- Tom kha kai (ต้มข่าไก่) is the Thai version of chicken soup in a rich galangal-flavored coconut stock, with mushrooms and not a few chillies.
- Kaeng daeng (แกงเเดง, "red curry") and kaeng phet (แกงเผ็ด, "hot curry") are the same dish and, as you might guess, this coconut-based dish can be spicy. Red curry with roast duck (kaeng phet pet yaang แกงเผ็ดเป็ดย่าง) is particularly popular.
- Kaeng khio-waan (แกงเขียวหวาน), sweet green curry, is a coconut-based curry with strong accents of lemongrass and kaffir lime. Usually milder than the red variety.
- Kaeng som (แกงส้ม), orange curry, is more like tamarind soup than curry, usually served with pieces of herb omelette in the soup.
Thais like their mains fried (ทอด thot or ผัด phat) or grilled (yaang ย่าง). Fish, in particular, is often deep-fried until the meat turns brown and crispy.
- Ka-phrao kai (กะเพราไก่), literally "basil chicken" is a simple but intensely fragrant stir-fry made from peppery holy basil leaves, chillies and chicken.
About the only thing Thai salads (ยำ yam) have in common with the Western variety is that they are both based on raw vegetables. A uniquely Thai flavour is achieved by drowning the ingredients in fish sauce, lime juice and chillies. The end result can be very spicy indeed!
- Som tam (ส้มตำ), a salad made from shredded and pounded raw papaya is often considered a classic Thai dish, but it actually originates from neighboring Laos. However, the Thai version is less sour and more sweet than the original, with peanuts and dried shrimp mixed in.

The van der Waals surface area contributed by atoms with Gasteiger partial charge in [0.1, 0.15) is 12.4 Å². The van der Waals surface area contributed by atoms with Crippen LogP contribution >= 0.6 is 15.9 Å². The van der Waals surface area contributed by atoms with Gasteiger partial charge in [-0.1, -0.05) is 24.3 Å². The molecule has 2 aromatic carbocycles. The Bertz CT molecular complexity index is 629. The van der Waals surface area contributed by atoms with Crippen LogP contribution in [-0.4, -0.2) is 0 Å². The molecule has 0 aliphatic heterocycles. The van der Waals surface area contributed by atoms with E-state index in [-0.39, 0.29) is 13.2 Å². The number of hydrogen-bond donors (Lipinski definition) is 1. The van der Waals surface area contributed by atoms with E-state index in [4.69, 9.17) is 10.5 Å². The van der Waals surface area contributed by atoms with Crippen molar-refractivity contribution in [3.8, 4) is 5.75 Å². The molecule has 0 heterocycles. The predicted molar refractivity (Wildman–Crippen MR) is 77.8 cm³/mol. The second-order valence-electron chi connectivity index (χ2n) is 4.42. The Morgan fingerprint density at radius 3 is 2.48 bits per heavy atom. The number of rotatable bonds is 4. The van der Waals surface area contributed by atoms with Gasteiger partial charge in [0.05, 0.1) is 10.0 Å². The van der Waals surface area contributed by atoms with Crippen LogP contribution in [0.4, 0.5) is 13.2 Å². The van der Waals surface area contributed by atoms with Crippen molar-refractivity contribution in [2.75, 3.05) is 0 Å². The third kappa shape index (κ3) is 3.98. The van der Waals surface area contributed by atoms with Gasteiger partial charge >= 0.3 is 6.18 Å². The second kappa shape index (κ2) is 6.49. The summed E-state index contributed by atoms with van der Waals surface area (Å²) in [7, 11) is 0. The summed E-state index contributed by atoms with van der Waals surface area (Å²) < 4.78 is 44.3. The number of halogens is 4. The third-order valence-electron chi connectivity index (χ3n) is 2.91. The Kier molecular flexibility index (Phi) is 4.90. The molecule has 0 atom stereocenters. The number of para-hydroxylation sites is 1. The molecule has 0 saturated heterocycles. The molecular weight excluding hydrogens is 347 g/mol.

- Yam pon la mai (ยำผลไม้) is Thai-style fruit salad, meaning that instead of canned maraschino cherries it has fresh fruit topped with oodles of fish sauce and chillies.
- Yam som-o (ยำส้มโอ) is an unusual salad made from pomelo (a mutant version of grapefruit) and anything else on hand, often including chicken or dried shrimp.
- Yam wunsen (ยำวุ้นเส้น) is perhaps the most common yam, with glass noodles and shrimp.
Thais don't usually eat "dessert" in the Western after-meal sense, although you may get a few slices of fresh fruit (ผลไม้ pon la mai) for free at fancier places, but they certainly have a finely honed sweet tooth. Korean-style bingsu shaved ice also is very popular among younger Thais, with local chain After You being a favourite hangout spot for youths.
- Khanom (ขนม) covers a vast range of cookies, biscuits, chips and anything else snackable, and piles of the stuff can be found in any Thai office after lunch. One common variety called khanom khrok (ขนมครก) is worth a special mention: these are little lens-shaped pancakes of rice and coconut, freshly cooked and served by street vendors everywhere.
- Khao niao ma-muang (ข้าวเหนียวมะม่วง) means "sticky rice with mango", and that's what you get, with some coconut milk drizzled on top. Filling and delicious and an excellent way to cool the palate after a spicey Thai dish! Alternatively, for the more adventurous type, an equally popular dish is Khao nio tu-rean in which you get durian instead of mango with your sticky rice.
- Waan yen (หวานเย็น), literally "sweet cold", consists of a pile of ingredients of your choice (including things like sweet corn and kidney beans) topped with syrup, coconut cream and a pile of ice, and is great for cooling down on a hot day or after a searing curry.
A vast number of Thailand takeaway food vendors, mainly roadside ones, use plastic bags for everything from sauces and soups to main dishes. Thailand is suffering from a huge plastic environmental contamination problem. One of the ways tourists can help is by trying to avoid plastic bags altogether, bringing one's own stackable metal pans (also available in the country; you can take it back) or appropriate-sized reusable plastic Tupperware-type food containers, plus a fork and spoon or, at the very least, ensuring all these plastics are disposed of properly after use.